48. OMG! I felt bad that I hadn’t yet mailed out the donation requests to my wonderful neighbors. I sat here writing them out when it dawned on me that I should investigate the organization so I could offer proof of validity to my neighbors if asked. Yikes! Glad I found your information. Why haven’t they been stopped. What needs to be done to accomplish that?

    — Kat    2010-04-20 18:37    #

  49. My mom got a call asking her to collect money for this organization. Not being on the internet she asked me to look up some information for her, and the first site I came to was yours. Thanks so much for saving her alot of time and embarrasment!!

    — Sherri    2010-04-23 22:14    #

  50. Like so many others on this site, I assumed when I received the call that the organization I would be helping was affiliated with respected autism awareness charities. I have a severely afflicted daughter with autism who is now 22, and I wanted to help gather money for the cause. I feel fortunate that i found the link to this site just before putting stamps on the letters in my kit. I plan to tell any follow-up callers about this site so that they can have the opportunity to determine whether they are also being taken in.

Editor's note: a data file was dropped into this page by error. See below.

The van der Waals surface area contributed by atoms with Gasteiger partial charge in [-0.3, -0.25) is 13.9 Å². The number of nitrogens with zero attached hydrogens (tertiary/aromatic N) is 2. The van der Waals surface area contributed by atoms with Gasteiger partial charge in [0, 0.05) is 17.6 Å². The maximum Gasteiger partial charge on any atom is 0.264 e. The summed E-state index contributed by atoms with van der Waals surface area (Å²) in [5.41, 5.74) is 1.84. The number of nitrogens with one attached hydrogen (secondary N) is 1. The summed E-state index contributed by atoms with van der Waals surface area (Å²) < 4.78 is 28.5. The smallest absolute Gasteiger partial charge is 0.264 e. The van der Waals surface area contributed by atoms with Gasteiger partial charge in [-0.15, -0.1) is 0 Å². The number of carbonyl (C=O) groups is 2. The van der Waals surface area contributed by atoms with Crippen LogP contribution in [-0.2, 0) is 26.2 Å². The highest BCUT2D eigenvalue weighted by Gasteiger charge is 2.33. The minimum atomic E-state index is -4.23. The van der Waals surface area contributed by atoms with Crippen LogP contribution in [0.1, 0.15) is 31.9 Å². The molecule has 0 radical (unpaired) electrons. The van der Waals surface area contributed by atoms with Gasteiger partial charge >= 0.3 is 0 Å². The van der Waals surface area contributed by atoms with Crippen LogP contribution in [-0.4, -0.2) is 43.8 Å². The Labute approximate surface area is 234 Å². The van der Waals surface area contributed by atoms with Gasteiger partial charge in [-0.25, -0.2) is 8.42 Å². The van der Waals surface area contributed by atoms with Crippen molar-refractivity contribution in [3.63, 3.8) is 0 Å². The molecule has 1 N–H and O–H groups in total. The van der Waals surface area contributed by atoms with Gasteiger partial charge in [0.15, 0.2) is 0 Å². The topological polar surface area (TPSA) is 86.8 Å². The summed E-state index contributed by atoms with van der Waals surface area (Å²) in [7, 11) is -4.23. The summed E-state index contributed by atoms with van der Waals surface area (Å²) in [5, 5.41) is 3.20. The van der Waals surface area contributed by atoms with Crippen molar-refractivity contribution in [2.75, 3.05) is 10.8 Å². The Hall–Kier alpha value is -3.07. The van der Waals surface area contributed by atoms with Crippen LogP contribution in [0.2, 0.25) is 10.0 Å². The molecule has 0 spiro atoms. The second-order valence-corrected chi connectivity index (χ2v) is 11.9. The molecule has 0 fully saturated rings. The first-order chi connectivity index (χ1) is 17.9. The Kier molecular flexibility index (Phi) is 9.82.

— Kenneth C Parker    2010-04-25 19:57    #

  51. I got one of these calls about two weeks ago. The guy asked if I would make a donation or send 12 letters to my neighbors. I told him I wasn’t interested , and he insisted on going on , so I just hung up on him .

    — Rich    2010-04-28 23:56    #

  52. Thank you for this expose and the work you do! I was almost ready to send out the letters to my neighbors but wanted to research ASDF. I was about to give when I finally found a link to this blog. As a grandmother of two autistic children, I would have been really dismayed to find out that I helped a disreputable organization like ASDF.

    — Shelley Chotai    2010-05-04 19:37    #

  53. Many thanks Kathleen (and others). I had also agreed to mail out the envelopes when asked on the phone. When I received the packet I realized that I was not aware of the name of the group and there was nothing in the packet about how the money would be used. I immediately Googled the name and came across this blog. The entire packet is now in my recycling bin (after shredding my neighbor’s names and addresses). Thank you for exposing this group.

    — Bob    2010-05-09 15:29    #

  54. I just read this article today (5/12/10) after my brother mentioned he had helped this group. Since I have a son with Autism, this kind of ‘fundraising’ bothers me. So imagine my state of mind when these people actually called ME today! Thank you kathleen for such a fine piece of work.

    — Terry    2010-05-12 11:39    #

  55. Kathleen, I just recently received my packet which I agreed to on the phone, looked through the materials suspiciously and investigated on the web. This kind of scam is not only criminal but very cruel to those of us who have family members with autism. My grandson has aspergers and I truly resent the fact that people are donating to this fraudulent organization when their help could be going to a legitimate charity. Thank you for your diligence in unmasking such a scam.

    — Nancy Richards    2010-05-18 11:07    #